22. The Countries Croatia Background and political structure:Croatia declared independence from Yugoslavia on June 25th 1991. The president at the time was Franjo Tudjman, the founder of the hardline nationalist Croatian Democratic Union (HDZ). Mr Tudjman's authoritarian rule left Croatia shunned by the international community until his death in 1999. The centre-left coalition that took power in 2000 worked to undo the excesses of the Tudjman regime, but was only partly successful. Divisions within the coalition widened, and in the general election in November 2003 it was defeated by a reformed HDZ under the leadership of Ivo Sanader. After some delay, the HDZ-led government was able to resolve the country's problems with the International Criminal Tribunal for the former Yugoslavia (ICTY) in The Hague, and successfully pursed EU membership, signing an accession treaty in December 2011. Membership is scheduled for mid-2013. The HDZ renewed its mandate to govern following the election in November 2007, although Mr Sanader resigned as prime minister in July 2009 to be replaced by Jadranka Kosor. The HDZ was ousted in December 2011 by a centre-left coalition.The upper house of parliament was abolished in 2001, and the unicameral parliament (Sabor) has a maximum of 160 members (with 151 in the current Sabor). If asked by the government, the president can dissolve parliament—in case the government loses a confidence vote or parliament fails to pass a budget within 120 days of receiving the bill—but otherwise the head of state is largely a figurehead. Economy:Post-independence governments maintained loose fiscal policies, despite pressure from the IMF. Along with a boom in consumer credit following bank restructuring and privatization, this expanded the current-account deficit to an annual average of around 7% of GDP in 2004-08. Following the economic crisis, fiscal consolidation and structural reforms are at the top of the agenda. The Croatian National Bank (CNB, the central bank) targets exchange-rate stability of the local currency, the “kuna”, to the euro, given the high proportion of euro-denominated consumer loans.Personal income is taxed at three rates: 12%, 25% and 40%. There are three rates for value-added tax (VAT): zero (on bread, milk, books and educational materials), 10% (on tourist services) and 25%. In some cases, the zero and 10% rates are potentially incompatible with EU rules. The corporate tax rate is set at 20%. The current-account deficit shrank to US$919m, or 1.5% of GDP, in 2010. Tourism receipts covered almost the entire merchandise trade deficit. Confidential Sources: EIU, CIA WF

  23. The Countries Croatia Basic Data (2011): Population (m) GDP (US$ bn) GDP per capita (US$) GDP per capita (PPP; US$) GDP growth (%) Inflation (%) Unemployment (%) Sovereign rating (S&P) Gross government debt (% of GDP) Government deficit (%) FDI per capita (1989-2008; US$) 4.4 64.16 14,529 18,338 0.8 3.2 12.7 BBB- 47.5 -5.7 5,125 Sources: IMF WEO (September 2011), EBRD 2009 report, Standard&Poors Note: Datafor 2011 andthefollowingyears as estimated. Credit rating as oflatestavailable. Confidential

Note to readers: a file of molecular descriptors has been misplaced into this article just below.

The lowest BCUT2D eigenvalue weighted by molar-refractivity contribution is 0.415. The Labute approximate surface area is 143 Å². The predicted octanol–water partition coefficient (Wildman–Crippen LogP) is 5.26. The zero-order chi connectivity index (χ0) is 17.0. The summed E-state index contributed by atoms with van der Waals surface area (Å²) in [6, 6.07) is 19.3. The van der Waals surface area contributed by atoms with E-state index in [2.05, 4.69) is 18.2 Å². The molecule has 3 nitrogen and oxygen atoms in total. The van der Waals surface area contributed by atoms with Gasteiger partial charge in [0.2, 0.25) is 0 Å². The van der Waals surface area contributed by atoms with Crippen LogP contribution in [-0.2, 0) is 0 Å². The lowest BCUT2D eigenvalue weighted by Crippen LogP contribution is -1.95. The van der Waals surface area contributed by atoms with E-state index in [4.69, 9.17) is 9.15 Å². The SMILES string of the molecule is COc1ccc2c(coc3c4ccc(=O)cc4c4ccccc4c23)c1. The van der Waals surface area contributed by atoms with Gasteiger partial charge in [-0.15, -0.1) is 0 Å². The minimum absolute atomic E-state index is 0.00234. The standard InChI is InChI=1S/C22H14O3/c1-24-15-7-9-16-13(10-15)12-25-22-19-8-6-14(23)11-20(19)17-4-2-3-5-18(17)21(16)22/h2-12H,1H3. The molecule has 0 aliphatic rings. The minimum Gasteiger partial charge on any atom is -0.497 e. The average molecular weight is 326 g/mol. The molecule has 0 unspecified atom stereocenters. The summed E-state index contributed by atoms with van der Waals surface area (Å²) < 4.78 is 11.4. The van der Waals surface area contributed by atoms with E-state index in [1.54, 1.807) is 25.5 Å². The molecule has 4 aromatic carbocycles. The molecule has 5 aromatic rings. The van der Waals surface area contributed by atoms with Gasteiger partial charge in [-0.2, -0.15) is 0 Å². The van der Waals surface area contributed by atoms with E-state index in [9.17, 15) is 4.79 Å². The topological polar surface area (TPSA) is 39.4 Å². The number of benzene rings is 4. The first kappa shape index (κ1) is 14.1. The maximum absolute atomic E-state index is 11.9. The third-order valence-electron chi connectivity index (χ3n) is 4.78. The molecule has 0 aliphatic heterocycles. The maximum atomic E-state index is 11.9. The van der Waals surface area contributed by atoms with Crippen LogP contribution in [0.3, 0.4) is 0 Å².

24. The Countries Macedonia Background and political structure:Macedonia gained its independence peacefully from Yugoslavia in 1991. Greece's objection to the new state's use of what it considered a Hellenic name and symbols delayed international recognition, which occurred under the provisional designation of "the Former Yugoslav Republic of Macedonia." In 1995, Greece lifted a 20-month trade embargo and the two countries agreed to normalize relations, but the issue of the name remained unresolved and negotiations for a solution are ongoing. Since 2004, the United States and 133 other nations have recognized Macedonia by its constitutional name, Republic of Macedonia. Some ethnic Albanians, angered by perceived political and economic inequities, launched an insurgency in 2001 that eventually won the support of the majority of Macedonia's ethnic Albanian population and led to the internationally-brokered Ohrid Framework Agreement, which ended the fighting and established guidelines for the creation of new laws that enhanced the rights of minorities. Fully implementing the Framework Agreement, maintaining momentum on democratic reforms, and stimulating economic growth and development continue to be challenges for Macedonia, although progress has been made over the past several years.Macedonia is a parliamentary democracy based on constitution of November 17th 1991. It has a unicameral parliament (Sobranie) of 123 members. Economy:Macedonia has maintained macroeconomic stability with low inflation, but it has so far lagged the region in attracting foreign investment and creating jobs, despite making extensive fiscal and business sector reforms. Official unemployment remains high at 32.2%, but may be overstated based on the existence of an extensive gray market, estimated to be between 20% and 45% of GDP, that is not captured by official statistics. In the wake of the global economic downturn, Macedonia has experienced decreased foreign direct investment, lowered credit availability, and a large trade deficit. However, as a result of conservative fiscal policies and a sound financial system, in 2010 the country credit rating improved slightly to BB+ and was kept at that level in 2011. Macroeconomic stability has been maintained by a prudent monetary policy, which keeps the domestic currency, the “denar”, pegged against the euro. As a result, GDP growth was modest, but positive, in 2010 and 2011. Inflation was under control and the current account deficit was reduced to 5.5%.Macedonia has introduced a flat corporate and personal income tax rate of 10% (down from 15% on corporate and 15%, 18% and 24% on personal).A standard value-added tax (VAT) rate is 18, with a reduced rate of 5%. Certain items are exempt. Confidential Sources: EIU, CIA WF